“Because we will be looking at patients before, during, and after FMT we will be able to learn about how the microbiota adjusts to the treatment,” adds OpenBiome Co-Founder and President Dr. Mark Smith. “This has the potential to not only shed light on C. diff, but also open the door to using FMT with patients suffering other conditions.”
C. diff infections can occur when there is a severe imbalance of gut microbiota. Because of this imbalance, the bacterium thrives and causes extreme gastrointestinal distress.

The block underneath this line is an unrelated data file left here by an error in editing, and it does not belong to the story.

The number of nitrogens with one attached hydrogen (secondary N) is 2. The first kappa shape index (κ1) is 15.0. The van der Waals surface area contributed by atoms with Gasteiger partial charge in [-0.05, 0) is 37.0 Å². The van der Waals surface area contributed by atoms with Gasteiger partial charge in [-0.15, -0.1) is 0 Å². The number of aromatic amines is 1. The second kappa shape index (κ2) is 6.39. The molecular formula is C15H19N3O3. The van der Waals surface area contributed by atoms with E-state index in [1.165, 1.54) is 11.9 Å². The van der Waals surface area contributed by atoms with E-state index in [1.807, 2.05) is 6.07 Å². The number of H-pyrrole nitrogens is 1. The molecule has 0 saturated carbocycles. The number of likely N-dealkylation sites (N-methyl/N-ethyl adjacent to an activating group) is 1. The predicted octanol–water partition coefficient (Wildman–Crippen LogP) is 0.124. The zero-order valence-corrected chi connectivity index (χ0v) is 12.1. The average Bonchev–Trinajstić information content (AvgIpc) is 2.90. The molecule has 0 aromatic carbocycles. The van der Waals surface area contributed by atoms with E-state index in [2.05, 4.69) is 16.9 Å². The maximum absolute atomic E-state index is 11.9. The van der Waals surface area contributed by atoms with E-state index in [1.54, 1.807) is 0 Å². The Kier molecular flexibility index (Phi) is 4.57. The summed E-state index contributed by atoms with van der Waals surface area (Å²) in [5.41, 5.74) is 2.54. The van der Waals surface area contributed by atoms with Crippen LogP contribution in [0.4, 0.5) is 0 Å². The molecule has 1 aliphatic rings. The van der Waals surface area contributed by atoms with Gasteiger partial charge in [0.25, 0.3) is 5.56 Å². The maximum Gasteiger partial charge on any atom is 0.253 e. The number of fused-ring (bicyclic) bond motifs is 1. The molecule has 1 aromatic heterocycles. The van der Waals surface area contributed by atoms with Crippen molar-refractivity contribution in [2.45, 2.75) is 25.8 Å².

This study will serve to increase awareness and understanding of how FMT affects the human microbiome, which could increase its acceptance in the medical community as a way to treat a potential variety of gastrointestinal conditions.
uBiome (ubiome.com) sequences the microbiome for citizen scientists, researchers, and clinicians, using microbial genomics to help patients benefit from new discoveries in scientific research. uBiome conducts research studies on the microbiome and develops clinical diagnostics based on microbiome research.
OpenBiome (openbiome.org) is a nonprofit stool bank dedicated to expanding safe access to fecal microbiota transplantation (FMT) therapies. Founded by a team of microbiologists, public health advocates, and concerned citizens, OpenBiome aims to significantly reduce the practical barriers for clinicians providing FMTs, while connecting scientists across studies and disciplines.